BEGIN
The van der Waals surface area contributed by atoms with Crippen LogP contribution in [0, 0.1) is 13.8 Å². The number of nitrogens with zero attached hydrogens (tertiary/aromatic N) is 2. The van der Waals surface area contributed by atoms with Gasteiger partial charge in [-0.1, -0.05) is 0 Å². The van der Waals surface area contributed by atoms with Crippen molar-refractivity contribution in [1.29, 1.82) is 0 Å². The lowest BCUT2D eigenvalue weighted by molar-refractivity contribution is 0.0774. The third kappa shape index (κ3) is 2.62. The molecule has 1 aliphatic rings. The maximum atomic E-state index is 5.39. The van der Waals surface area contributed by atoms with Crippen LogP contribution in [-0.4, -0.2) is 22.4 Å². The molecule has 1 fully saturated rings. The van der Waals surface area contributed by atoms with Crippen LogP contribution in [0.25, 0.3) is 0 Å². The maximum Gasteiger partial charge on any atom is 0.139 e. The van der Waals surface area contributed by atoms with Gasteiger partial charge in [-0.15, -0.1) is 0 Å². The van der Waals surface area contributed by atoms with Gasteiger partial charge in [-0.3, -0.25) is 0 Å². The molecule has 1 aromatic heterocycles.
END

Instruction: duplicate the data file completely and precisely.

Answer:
The van der Waals surface area contributed by atoms with Crippen LogP contribution in [0, 0.1) is 13.8 Å². The number of nitrogens with zero attached hydrogens (tertiary/aromatic N) is 2. The van der Waals surface area contributed by atoms with Gasteiger partial charge in [-0.1, -0.05) is 0 Å². The van der Waals surface area contributed by atoms with Crippen molar-refractivity contribution in [1.29, 1.82) is 0 Å². The lowest BCUT2D eigenvalue weighted by molar-refractivity contribution is 0.0774. The third kappa shape index (κ3) is 2.62. The molecule has 1 aliphatic rings. The maximum atomic E-state index is 5.39. The van der Waals surface area contributed by atoms with Crippen LogP contribution in [-0.4, -0.2) is 22.4 Å². The molecule has 1 fully saturated rings. The van der Waals surface area contributed by atoms with Crippen LogP contribution in [0.25, 0.3) is 0 Å². The maximum Gasteiger partial charge on any atom is 0.139 e. The van der Waals surface area contributed by atoms with Gasteiger partial charge in [-0.15, -0.1) is 0 Å². The van der Waals surface area contributed by atoms with Gasteiger partial charge in [-0.3, -0.25) is 0 Å². The molecule has 1 aromatic heterocycles.